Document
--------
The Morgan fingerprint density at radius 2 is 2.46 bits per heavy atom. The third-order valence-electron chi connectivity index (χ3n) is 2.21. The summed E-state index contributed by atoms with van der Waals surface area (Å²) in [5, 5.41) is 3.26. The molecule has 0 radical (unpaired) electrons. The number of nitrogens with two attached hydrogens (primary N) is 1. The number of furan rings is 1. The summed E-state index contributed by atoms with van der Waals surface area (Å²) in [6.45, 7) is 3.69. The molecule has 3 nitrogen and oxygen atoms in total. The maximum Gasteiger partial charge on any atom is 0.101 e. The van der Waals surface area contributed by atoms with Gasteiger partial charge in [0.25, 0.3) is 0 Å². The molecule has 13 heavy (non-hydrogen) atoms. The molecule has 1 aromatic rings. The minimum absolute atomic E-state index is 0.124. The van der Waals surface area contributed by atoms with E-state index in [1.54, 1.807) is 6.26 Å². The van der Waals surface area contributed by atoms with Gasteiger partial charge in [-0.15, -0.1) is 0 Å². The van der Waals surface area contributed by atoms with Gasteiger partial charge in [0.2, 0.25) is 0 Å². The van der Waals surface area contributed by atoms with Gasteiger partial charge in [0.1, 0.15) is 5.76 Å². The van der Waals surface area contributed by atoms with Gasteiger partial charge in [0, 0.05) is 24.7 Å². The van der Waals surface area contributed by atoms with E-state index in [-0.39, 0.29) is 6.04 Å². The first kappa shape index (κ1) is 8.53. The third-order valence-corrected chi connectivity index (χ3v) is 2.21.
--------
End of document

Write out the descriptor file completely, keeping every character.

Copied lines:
The Morgan fingerprint density at radius 2 is 2.46 bits per heavy atom. The third-order valence-electron chi connectivity index (χ3n) is 2.21. The summed E-state index contributed by atoms with van der Waals surface area (Å²) in [5, 5.41) is 3.26. The molecule has 0 radical (unpaired) electrons. The number of nitrogens with two attached hydrogens (primary N) is 1. The number of furan rings is 1. The summed E-state index contributed by atoms with van der Waals surface area (Å²) in [6.45, 7) is 3.69. The molecule has 3 nitrogen and oxygen atoms in total. The maximum Gasteiger partial charge on any atom is 0.101 e. The van der Waals surface area contributed by atoms with Gasteiger partial charge in [0.25, 0.3) is 0 Å². The molecule has 13 heavy (non-hydrogen) atoms. The molecule has 1 aromatic rings. The minimum absolute atomic E-state index is 0.124. The van der Waals surface area contributed by atoms with E-state index in [1.54, 1.807) is 6.26 Å². The van der Waals surface area contributed by atoms with Gasteiger partial charge in [-0.15, -0.1) is 0 Å². The van der Waals surface area contributed by atoms with Gasteiger partial charge in [0.2, 0.25) is 0 Å². The van der Waals surface area contributed by atoms with Gasteiger partial charge in [0.1, 0.15) is 5.76 Å². The van der Waals surface area contributed by atoms with Gasteiger partial charge in [0, 0.05) is 24.7 Å². The van der Waals surface area contributed by atoms with E-state index in [-0.39, 0.29) is 6.04 Å². The first kappa shape index (κ1) is 8.53. The third-order valence-corrected chi connectivity index (χ3v) is 2.21.